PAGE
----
[both crying]

I gave 18 years of my life to stand in the same spot as you!

Jonna: This moment is a breaking point for her. All of that buildup is coming out. Grotesquely, of course, in the form of snot before tears come, which I thought was really interesting.

Rose: Don’t you think I ever wanted other things? Don’t you think I had dreams and hopes? What about my life? What about me?

Jonna: If I were to cut off all of the sound, I just would see this very broken individual. But there didn’t leave room for him to figure out where he could fit in. I also feel that she’s hearing herself out loud, and she’s having to come to terms with things that she hasn’t expressed and that she’s been suppressing down.

Rose: I gave everything I had to try and erase a doubt that you wasn’t the —

Jonna: At the end of this scene, she switches her motive a bit. It’s like she’s in her own mindset. And she takes us there by completely shifting, and it’s like she’s reminiscing.

Rose: The finest man in the world, and wherever you was going, I was gonna be there with you because you was my husband.

Jonna: She’s looking down, she’s not making eye contact, and she’s not making that connection with him. This is a moment of reminiscing within herself of what she went through. And we were able to get a glimpse of just how far she went to keep the marriage, to keep the relationship with him. And everything I’ve worked for in my entire life is going! It’s all going.

Jonna: The circumstances of her illness, absolute uncontrolled circumstance that she’s having to accept. She does a really great job showing us that uncertainty in the way that she’s vocalizing her dialogue and stumbling over what she’s saying.

Alice: No, I know what I’m feeling! I know what it’s feeling, and, and, it feels like my brain is f—ing dying.

Jonna: You know, her motive is, “I need an ally.” So at first it’s more pleading my case. We see that in the eyes. She’s in a position where really her forehead is front. So she’s here, and then she retracts. And then her mouth starts to do this whole murmuring thing as she’s delivering the dialogue.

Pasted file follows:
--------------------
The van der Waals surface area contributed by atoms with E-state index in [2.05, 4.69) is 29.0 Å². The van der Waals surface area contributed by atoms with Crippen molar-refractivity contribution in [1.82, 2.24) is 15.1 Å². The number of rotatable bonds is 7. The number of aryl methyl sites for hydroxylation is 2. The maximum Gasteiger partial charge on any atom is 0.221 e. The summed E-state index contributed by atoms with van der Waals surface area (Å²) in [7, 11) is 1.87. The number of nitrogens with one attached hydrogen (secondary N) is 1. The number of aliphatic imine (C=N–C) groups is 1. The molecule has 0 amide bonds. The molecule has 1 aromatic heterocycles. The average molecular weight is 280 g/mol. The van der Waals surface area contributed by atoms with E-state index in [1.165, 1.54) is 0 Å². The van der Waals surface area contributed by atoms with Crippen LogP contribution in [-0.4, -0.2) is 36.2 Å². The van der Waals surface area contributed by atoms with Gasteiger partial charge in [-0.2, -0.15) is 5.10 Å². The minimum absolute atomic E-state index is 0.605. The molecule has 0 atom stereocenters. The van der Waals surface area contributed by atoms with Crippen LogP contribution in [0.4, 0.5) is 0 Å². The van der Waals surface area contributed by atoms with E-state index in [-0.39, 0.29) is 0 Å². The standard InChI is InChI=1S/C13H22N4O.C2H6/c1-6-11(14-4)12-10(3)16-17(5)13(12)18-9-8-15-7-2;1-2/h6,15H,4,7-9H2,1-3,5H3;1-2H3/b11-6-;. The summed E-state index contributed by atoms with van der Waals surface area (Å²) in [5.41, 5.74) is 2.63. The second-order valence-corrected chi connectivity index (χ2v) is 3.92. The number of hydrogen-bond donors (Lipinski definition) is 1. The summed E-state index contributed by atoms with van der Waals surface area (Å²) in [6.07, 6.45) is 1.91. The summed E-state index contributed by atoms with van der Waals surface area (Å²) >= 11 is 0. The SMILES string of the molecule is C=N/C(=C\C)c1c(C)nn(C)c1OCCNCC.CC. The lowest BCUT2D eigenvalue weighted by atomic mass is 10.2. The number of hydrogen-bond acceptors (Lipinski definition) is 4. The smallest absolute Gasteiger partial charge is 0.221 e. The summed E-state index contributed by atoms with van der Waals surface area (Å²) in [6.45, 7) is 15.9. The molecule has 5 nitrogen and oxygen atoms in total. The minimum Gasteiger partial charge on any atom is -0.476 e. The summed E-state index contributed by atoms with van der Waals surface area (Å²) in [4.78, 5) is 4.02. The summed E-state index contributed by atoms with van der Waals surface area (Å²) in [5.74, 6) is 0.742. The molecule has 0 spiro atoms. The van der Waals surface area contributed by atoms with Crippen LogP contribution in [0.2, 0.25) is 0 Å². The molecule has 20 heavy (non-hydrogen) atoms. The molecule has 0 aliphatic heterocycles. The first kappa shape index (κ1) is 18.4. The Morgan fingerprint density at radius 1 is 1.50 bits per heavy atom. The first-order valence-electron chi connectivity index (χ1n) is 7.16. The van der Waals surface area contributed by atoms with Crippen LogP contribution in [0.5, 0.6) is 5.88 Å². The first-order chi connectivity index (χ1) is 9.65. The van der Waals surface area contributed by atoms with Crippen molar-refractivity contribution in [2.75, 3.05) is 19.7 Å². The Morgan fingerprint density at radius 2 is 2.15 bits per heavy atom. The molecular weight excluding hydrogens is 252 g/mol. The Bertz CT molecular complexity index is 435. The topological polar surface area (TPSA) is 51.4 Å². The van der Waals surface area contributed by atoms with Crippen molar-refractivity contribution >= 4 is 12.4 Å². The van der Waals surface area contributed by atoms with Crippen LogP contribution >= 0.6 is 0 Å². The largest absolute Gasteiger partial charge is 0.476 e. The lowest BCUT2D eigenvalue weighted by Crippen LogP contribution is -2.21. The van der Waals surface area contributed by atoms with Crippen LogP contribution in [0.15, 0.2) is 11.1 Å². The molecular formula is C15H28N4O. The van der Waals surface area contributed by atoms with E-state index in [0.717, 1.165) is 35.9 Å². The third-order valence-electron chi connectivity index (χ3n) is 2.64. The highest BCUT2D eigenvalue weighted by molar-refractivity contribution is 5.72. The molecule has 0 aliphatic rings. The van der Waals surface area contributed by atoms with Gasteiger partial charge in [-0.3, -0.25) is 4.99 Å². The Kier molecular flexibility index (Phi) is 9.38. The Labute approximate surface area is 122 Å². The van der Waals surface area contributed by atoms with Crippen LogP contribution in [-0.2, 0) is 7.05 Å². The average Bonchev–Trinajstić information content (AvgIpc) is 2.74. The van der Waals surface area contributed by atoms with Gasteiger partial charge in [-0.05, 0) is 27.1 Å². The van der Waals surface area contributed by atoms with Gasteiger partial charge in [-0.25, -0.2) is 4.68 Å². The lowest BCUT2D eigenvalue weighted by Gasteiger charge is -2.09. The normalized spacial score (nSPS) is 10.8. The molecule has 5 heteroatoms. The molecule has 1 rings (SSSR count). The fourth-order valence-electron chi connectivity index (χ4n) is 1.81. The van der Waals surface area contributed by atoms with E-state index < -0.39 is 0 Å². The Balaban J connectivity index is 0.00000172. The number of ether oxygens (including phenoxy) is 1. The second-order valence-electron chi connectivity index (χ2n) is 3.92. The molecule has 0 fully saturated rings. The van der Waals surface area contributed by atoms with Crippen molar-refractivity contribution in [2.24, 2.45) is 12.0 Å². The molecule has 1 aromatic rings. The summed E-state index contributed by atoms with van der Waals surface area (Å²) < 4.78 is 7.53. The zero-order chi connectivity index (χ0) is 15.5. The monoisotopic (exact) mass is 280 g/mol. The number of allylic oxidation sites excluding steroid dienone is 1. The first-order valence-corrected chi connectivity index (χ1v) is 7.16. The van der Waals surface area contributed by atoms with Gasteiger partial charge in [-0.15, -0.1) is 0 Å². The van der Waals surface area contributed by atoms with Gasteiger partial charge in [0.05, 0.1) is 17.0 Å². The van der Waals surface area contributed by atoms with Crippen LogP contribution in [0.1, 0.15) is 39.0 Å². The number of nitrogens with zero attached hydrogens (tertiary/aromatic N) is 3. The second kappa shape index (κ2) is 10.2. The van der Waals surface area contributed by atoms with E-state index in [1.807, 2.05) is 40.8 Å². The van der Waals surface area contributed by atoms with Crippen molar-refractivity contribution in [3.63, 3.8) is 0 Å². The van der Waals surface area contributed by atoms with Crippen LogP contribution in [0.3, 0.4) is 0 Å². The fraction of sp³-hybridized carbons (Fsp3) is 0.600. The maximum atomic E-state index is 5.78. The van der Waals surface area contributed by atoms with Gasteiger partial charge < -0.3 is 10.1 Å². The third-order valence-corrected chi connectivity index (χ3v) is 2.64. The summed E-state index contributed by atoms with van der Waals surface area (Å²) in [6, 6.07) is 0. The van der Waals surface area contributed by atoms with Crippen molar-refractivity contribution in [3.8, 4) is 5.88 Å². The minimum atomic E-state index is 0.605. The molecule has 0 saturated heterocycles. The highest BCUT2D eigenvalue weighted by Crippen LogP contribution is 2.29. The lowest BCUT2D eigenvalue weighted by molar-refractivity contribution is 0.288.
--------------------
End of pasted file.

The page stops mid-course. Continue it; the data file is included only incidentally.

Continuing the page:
Alice: And everything I’ve worked for in my entire life is going! It’s all going, going, going.

Jonna: And she lets that build up to now, she’s sinking in, surrendering, to allowing him to help her through this. He’s understanding. So this is that great kind of beat and action. When Julianne Moore does an amazing job of taking a beat to allow herself to have a thought-process change. This scene definitely does very well with the silent-film test, because without the dialogue, we can feel that transition there. We know that when it goes back to her shot and then she completely melts into him that he has done something on his end to invite her in.

[Alice crying] Hey, Stella!

Jonna: They just finished with a huge fight, and the yell paired with the cry was her lure, and luring her out to show his power guided by this bit of lust, she felt that. And we were able to see that resonate with her.

Stanley: Hey, Stella! Jonna: So while he’s this very wild personality, he was distraught without her. With the power behind his tone, we can hear the traces of uncertainty, also apology, the hints of desperation.

Stanley: Hey, Stella!

Jonna: And the anguish in his tone, we hear that for miles. [slow jazzy music]

Jonna: I do think that the silent-film test passes on this. The combining of the two at the end, he’s melting into her. So while he is so naturally “take charge,” we see how both the actors end up. She is towering over him. He’s kind of nestled into her.

Hi, I’m Meredith, and I’m the producer for the series “Good and Bad Acting.” Let us know in the comments what other types of scenes you’d like to see acting coaches break down. And don’t forget to hit subscribe.